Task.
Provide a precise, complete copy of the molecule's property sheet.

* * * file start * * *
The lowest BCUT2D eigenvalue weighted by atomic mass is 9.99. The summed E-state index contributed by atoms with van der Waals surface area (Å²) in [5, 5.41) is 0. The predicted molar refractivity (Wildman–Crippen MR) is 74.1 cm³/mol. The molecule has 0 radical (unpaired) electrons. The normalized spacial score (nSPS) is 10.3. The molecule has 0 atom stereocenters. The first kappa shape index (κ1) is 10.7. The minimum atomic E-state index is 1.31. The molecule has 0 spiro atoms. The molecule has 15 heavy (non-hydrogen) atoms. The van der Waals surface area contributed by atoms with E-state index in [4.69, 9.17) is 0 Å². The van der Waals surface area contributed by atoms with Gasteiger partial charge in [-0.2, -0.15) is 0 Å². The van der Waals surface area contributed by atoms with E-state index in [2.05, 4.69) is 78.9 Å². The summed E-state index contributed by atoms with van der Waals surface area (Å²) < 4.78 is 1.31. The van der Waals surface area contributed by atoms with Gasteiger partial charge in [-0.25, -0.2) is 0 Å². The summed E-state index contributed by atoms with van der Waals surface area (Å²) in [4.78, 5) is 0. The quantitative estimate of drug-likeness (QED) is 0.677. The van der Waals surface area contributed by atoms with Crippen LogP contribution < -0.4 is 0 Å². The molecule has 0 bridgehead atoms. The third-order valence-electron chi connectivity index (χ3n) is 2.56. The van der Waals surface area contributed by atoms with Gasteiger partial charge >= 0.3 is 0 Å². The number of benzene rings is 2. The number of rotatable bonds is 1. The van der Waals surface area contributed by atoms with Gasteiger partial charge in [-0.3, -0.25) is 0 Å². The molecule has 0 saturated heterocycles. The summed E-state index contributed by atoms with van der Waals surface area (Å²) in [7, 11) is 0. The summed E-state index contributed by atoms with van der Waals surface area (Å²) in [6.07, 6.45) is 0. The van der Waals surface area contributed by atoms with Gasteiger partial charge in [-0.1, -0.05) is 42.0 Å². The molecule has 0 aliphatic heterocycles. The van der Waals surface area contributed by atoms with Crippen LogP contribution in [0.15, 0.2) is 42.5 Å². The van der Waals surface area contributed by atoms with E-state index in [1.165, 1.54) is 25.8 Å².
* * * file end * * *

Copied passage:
The lowest BCUT2D eigenvalue weighted by atomic mass is 9.99. The summed E-state index contributed by atoms with van der Waals surface area (Å²) in [5, 5.41) is 0. The predicted molar refractivity (Wildman–Crippen MR) is 74.1 cm³/mol. The molecule has 0 radical (unpaired) electrons. The normalized spacial score (nSPS) is 10.3. The molecule has 0 atom stereocenters. The first kappa shape index (κ1) is 10.7. The minimum atomic E-state index is 1.31. The molecule has 0 spiro atoms. The molecule has 15 heavy (non-hydrogen) atoms. The van der Waals surface area contributed by atoms with E-state index in [4.69, 9.17) is 0 Å². The van der Waals surface area contributed by atoms with Gasteiger partial charge in [-0.2, -0.15) is 0 Å². The van der Waals surface area contributed by atoms with E-state index in [2.05, 4.69) is 78.9 Å². The summed E-state index contributed by atoms with van der Waals surface area (Å²) < 4.78 is 1.31. The van der Waals surface area contributed by atoms with Gasteiger partial charge in [-0.25, -0.2) is 0 Å². The summed E-state index contributed by atoms with van der Waals surface area (Å²) in [4.78, 5) is 0. The quantitative estimate of drug-likeness (QED) is 0.677. The van der Waals surface area contributed by atoms with Crippen LogP contribution < -0.4 is 0 Å². The molecule has 0 bridgehead atoms. The third-order valence-electron chi connectivity index (χ3n) is 2.56. The van der Waals surface area contributed by atoms with Gasteiger partial charge >= 0.3 is 0 Å². The number of benzene rings is 2. The number of rotatable bonds is 1. The van der Waals surface area contributed by atoms with Gasteiger partial charge in [-0.3, -0.25) is 0 Å². The molecule has 0 saturated heterocycles. The summed E-state index contributed by atoms with van der Waals surface area (Å²) in [7, 11) is 0. The summed E-state index contributed by atoms with van der Waals surface area (Å²) in [6.07, 6.45) is 0. The van der Waals surface area contributed by atoms with Gasteiger partial charge in [-0.1, -0.05) is 42.0 Å². The molecule has 0 aliphatic heterocycles. The van der Waals surface area contributed by atoms with Crippen LogP contribution in [0.15, 0.2) is 42.5 Å². The van der Waals surface area contributed by atoms with E-state index in [1.165, 1.54) is 25.8 Å².